During the Wars of Independence, in the early 14th century, the Castle had fallen into English hands. Robert the Bruce sent men to reclaim the Castle, who did so by scaling Castle Rock – once you see how steep it is, you’ll understand how impressive this feat truly was! They successfully invaded the Castle, killed the English soldiers, and razed everything to the ground, except St Margaret’s Chapel. As you enter the Castle, the gate is flanked with statues of Bruce, and William Wallace, both famous freedom fighters during those wars.
In the 16th century, the Castle underwent the Lang Siege, following the forced abdication and imprisonment of Mary Queen of Scots. The Queen’s Men, who remained loyal to her, managed to sequester themselves in Edinburgh Castle. Men loyal to her infant son, James VI, accompanied by an English army, went to take the castle and capture the men – but it took them two long years to do so! Much of the Castle was damaged at this time, including the destruction of David’s Tower. This was a massive, 100ft tall tower from the 14th century; Half Moon Battery now stands in its former location.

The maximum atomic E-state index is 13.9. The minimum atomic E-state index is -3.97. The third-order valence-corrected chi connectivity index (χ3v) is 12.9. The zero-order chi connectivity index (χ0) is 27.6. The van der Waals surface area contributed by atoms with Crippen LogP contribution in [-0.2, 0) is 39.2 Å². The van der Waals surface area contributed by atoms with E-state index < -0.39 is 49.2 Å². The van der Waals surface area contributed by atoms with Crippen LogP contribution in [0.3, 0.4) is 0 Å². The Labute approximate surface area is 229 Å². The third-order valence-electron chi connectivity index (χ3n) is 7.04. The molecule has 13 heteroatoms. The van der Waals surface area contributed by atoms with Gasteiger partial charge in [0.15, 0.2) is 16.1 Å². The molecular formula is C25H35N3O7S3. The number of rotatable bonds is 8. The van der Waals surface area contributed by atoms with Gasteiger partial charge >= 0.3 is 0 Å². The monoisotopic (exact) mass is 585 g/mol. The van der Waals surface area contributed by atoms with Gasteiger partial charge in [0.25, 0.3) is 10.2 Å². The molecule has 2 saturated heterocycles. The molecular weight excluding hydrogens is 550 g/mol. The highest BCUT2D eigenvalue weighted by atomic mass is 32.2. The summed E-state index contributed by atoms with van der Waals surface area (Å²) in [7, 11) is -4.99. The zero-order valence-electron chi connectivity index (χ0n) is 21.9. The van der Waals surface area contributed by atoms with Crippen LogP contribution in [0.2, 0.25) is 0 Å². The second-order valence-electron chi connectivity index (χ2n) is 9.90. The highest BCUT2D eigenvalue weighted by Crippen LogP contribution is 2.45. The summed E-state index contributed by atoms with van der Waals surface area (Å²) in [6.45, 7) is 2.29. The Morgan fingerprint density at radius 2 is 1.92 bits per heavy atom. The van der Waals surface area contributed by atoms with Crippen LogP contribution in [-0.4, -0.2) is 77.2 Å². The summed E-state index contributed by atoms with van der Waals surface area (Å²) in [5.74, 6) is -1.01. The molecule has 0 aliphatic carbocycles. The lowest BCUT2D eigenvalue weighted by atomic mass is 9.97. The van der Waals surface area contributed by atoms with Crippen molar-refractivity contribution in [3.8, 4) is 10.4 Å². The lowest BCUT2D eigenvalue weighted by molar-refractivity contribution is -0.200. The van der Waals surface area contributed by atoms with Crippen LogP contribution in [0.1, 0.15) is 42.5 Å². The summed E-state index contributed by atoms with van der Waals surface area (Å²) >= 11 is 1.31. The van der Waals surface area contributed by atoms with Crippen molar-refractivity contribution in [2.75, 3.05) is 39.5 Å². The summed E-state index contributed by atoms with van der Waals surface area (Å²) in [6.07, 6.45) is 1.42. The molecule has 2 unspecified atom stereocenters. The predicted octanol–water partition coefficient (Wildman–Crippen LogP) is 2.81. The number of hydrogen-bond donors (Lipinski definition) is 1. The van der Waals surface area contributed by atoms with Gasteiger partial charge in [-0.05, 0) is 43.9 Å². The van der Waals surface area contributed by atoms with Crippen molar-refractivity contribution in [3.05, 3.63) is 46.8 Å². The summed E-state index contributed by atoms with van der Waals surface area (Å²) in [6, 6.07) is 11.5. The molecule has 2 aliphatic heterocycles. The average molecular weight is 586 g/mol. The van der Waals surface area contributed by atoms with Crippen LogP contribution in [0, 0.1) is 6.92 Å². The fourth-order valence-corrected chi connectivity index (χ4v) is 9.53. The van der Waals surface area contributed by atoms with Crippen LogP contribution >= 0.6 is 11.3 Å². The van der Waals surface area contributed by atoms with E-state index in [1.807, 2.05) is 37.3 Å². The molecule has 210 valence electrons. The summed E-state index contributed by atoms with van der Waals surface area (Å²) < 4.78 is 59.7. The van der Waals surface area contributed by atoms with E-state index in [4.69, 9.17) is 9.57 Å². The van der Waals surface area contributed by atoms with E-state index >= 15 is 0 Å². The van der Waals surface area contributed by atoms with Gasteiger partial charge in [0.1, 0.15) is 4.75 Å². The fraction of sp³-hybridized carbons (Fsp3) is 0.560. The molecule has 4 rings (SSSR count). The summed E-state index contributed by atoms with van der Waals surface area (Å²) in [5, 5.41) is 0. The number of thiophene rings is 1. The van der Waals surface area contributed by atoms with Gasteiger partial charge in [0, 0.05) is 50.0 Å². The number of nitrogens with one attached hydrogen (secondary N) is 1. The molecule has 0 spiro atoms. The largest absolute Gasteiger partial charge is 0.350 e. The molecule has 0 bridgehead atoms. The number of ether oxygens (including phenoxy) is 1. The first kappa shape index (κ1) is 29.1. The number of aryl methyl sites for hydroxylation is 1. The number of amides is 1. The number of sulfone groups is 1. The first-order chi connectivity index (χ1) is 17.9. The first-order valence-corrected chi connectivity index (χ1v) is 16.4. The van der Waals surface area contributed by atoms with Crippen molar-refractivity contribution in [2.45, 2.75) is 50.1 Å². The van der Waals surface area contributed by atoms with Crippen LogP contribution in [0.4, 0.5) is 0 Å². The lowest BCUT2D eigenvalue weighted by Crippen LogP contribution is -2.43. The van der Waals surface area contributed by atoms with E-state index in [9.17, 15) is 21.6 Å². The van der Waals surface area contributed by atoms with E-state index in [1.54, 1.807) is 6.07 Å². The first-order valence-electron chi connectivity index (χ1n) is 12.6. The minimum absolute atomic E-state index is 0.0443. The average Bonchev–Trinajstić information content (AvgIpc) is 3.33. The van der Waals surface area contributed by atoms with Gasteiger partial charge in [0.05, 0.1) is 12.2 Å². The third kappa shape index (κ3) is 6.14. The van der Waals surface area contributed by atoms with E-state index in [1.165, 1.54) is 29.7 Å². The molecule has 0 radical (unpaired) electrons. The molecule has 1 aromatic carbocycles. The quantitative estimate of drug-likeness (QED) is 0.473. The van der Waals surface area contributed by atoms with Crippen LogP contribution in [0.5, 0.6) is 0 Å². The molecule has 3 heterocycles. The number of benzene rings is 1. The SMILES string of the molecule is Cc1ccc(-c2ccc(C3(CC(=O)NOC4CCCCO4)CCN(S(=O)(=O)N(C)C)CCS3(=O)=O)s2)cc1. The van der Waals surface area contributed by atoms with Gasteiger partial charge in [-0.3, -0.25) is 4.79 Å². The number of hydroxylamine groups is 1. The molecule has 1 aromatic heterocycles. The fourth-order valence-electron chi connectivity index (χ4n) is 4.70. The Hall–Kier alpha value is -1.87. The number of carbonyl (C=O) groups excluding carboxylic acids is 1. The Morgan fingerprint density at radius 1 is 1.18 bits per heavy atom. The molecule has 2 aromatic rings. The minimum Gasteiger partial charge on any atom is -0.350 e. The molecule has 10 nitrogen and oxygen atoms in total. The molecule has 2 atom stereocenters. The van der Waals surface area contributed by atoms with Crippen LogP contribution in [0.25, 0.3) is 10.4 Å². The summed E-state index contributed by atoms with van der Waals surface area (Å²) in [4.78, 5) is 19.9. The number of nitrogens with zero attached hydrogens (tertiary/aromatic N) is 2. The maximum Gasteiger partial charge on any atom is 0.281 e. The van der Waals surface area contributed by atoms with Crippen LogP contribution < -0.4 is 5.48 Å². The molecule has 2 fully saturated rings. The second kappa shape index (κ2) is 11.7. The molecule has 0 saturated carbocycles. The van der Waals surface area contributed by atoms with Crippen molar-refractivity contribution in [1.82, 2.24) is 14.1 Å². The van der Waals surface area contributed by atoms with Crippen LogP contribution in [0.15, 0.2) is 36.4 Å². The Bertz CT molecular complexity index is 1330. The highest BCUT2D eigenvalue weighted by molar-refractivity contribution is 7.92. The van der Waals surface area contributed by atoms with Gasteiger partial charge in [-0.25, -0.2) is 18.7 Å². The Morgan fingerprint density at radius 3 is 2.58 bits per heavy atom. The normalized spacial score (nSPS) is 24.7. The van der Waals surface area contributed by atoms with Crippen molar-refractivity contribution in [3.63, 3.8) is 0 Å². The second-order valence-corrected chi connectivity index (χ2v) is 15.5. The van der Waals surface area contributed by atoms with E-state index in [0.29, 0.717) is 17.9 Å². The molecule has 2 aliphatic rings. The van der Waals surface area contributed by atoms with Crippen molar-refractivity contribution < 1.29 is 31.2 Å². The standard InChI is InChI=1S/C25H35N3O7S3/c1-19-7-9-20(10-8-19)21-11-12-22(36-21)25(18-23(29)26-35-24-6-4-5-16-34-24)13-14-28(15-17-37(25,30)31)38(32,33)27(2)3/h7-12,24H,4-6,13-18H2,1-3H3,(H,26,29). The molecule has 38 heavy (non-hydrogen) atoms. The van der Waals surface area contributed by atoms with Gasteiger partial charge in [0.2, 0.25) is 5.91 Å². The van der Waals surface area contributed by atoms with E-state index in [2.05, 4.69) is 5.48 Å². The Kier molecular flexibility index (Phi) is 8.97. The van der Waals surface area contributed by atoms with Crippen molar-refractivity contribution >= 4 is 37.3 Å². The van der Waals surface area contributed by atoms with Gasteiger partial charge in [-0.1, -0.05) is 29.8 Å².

The Castle hasn’t faced a siege in a long time now, but was used to hold prisoners during the 18th and 19th centuries, and is still manned by troops to this day. Every year it now plays host to the Royal Military Tattoo, held on the Esplanade in front of the Castle. Military bands and performers from all over the world come to take part in the event, held every evening in August.
Who has lived in the Castle?
Edinburgh Castle was used as a royal palace by the Scottish Monarchy for centuries. Many of the buildings around Crown Square played host to the royals and their guests. You can explore the Royal Apartments, which include the small room where Mary Queen of Scots gave birth to her son, who grew up to be King James VI of Scotland and I of England. Next door, you can visit the Great Hall, completed for King James IV in the early 16th century, where banquets and balls took place, and which still has its magnificent original oak hammerbeam roof.